Kevin Costner Celebrates 35 Years of ‘The Untouchables’: ‘What a Tremendous Ride’

by Lauren Boisvert

“The Untouchables” came out on this day in 1987, and its star, Kevin Costner–who also recently reflected on being in “Hatfields & McCoys”–took to Twitter to celebrate the movie’s release and post a pivotal scene. In the scene, Costner as Eliot Ness heads into the Lexington Hotel to confront Robert DeNiro as Al Capone. Ness punches out one of Capone’s made men, then threatens Capone with a fight in the lobby of the hotel. Ness calls him a “son of a b—h,” and Capone delivers the scathing line “f–k you and your family” for calling him that in front of his son.

“35 years ago today, we released #TheUntouchables into the world,” Costner wrote on Twitter, accompanying the video. “What a tremendous ride for all of us involved.”

Continuing the scene, Ness goes to pull a gun on Capone, but Capone’s men are much faster. That’s when Sean Connery as Jim Malone shows up to get Ness out of there. Capone keeps taunting Ness on his way out the door, though, claiming he has “nothing in court, you don’t got the bookkeeper, nothing, nothing!”

This scene comes after the group The Untouchables has been formed, made up of Eliot Ness, Jim Malone, George Stone (Charles Martin Smith), and accountant Oscar Wallace (Andy Garcia). Wallace and Capone’s bookkeeper are killed by one of Capone’s men after a successful raid on one of Capone’s liquor shipments. Subsequently, Ness goes to confront Capone about his dead friend, resulting in the argument and threats.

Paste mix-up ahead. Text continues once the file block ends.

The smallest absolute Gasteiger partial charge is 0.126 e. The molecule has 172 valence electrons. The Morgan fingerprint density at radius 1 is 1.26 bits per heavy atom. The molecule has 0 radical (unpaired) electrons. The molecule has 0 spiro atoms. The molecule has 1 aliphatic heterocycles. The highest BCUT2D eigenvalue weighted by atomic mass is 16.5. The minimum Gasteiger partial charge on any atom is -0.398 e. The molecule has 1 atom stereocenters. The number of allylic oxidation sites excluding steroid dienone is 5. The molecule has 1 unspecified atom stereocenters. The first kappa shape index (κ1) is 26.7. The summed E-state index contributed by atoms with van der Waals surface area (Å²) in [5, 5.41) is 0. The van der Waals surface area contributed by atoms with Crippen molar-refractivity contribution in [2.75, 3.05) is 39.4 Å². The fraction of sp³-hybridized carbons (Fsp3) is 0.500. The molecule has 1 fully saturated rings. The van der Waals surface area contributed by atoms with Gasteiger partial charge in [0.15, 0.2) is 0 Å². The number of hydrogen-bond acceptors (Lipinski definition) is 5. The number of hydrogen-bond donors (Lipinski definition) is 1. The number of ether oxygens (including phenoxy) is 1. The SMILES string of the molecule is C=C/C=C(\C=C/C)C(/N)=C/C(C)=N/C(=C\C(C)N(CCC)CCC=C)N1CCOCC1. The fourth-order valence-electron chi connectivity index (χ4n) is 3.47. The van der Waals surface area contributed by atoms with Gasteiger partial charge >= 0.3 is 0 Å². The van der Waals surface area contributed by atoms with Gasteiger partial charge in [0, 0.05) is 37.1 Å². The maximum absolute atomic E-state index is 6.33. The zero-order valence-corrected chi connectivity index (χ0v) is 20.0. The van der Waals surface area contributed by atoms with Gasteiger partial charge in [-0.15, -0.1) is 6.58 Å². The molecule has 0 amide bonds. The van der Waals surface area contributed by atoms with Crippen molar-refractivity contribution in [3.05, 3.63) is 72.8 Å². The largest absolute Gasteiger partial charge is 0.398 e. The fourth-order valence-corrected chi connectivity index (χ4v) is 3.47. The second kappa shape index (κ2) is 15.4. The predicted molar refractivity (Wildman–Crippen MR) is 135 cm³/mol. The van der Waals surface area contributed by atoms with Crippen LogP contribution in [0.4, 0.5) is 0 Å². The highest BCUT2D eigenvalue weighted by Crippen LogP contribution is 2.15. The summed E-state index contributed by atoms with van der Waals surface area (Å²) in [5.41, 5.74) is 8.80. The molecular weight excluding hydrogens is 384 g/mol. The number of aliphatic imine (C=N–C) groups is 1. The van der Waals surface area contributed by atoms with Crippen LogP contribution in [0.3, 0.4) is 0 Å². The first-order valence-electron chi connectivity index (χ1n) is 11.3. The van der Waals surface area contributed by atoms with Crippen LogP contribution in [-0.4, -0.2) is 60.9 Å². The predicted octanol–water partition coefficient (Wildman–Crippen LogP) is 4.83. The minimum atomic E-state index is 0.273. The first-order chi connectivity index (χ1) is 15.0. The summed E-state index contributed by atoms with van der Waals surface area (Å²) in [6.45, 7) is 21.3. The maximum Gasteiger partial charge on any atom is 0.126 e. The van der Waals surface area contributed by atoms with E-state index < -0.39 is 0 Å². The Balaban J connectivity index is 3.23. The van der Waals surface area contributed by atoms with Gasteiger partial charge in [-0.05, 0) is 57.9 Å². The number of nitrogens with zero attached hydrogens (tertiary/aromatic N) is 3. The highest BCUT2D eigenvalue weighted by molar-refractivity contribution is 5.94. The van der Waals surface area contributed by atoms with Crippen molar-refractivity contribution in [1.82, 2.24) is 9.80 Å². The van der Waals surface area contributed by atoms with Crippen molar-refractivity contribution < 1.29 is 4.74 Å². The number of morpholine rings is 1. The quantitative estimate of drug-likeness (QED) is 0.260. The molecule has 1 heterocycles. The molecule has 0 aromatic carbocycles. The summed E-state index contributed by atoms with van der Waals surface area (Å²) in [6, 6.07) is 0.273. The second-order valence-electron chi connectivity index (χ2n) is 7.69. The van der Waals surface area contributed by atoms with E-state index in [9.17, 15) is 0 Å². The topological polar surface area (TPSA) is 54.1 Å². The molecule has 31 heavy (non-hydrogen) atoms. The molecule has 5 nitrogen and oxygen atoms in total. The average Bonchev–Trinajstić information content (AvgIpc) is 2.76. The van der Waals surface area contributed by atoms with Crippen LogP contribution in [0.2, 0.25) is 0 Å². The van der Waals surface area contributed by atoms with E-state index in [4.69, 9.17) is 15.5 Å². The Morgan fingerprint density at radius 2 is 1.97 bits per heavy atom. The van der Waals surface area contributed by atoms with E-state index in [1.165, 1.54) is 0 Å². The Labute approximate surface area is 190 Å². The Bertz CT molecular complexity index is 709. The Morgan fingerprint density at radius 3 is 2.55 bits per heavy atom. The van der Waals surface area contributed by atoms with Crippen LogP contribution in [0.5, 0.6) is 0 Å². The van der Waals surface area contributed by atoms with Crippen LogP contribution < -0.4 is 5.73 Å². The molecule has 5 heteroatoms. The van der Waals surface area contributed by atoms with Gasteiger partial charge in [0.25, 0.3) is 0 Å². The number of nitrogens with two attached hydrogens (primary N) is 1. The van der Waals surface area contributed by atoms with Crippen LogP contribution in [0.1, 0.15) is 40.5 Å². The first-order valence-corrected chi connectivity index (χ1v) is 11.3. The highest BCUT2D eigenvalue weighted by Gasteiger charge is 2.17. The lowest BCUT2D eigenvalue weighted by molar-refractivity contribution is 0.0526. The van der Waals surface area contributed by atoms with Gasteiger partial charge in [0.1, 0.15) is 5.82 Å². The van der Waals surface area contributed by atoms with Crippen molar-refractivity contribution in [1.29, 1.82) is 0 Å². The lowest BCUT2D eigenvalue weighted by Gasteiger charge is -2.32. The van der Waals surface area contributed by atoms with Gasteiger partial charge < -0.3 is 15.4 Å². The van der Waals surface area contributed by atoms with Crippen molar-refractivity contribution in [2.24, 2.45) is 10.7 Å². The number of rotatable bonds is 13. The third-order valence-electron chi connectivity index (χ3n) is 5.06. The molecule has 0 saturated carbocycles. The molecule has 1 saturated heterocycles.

Brian De Palma directed “The Untouchables,” along with “Scarface” in 1983, “Carrie” in 1976, and “Dressed to Kill” in 1980, among many others. He’s known for working with macabre subjects, as well as the suspense, thriller, and psychological genres. “The Untouchables” is definitely a must-watch for those fans of gangsters, historical fiction, or Kevin Costner in his early days.

The Story Behind Kevin Costner’s ‘The Untouchables’

So, you’re wondering, what’s the truth about Al Capone and “The Untouchables”? The film “The Untouchables” was based on Eliot Ness’ posthumous memoir of the same name. In it, he chronicled his efforts to bring Al Capone to justice for bootlegging during prohibition. Eliot Ness was a star member of the Prohibition Unit of the Justice Department. Ness had about 10 to 15 men in The Untouchables, all mostly young, stand-up guys who weren’t swayed or corrupted.

But, as Film School Rejects reports, Ness’ book, and subsequently the movie, is pretty much all made up. Eliot Ness had a fondness for mythologizing his role in The Untouchables, and while the group did severely hinder Capone’s outfit in Chicago, it wasn’t really just Ness at the center of it all.

Eventually, the courts took Al Capone in on tax evasion instead of Ness’ approach of bootlegging. U.S. Attorney George Johnson claimed that “jurors loved to drink […] but hated people who cheated on their taxes,” writes Film School Rejects. Therefore, they finally took Capone down; just not in the way Eliot Ness planned.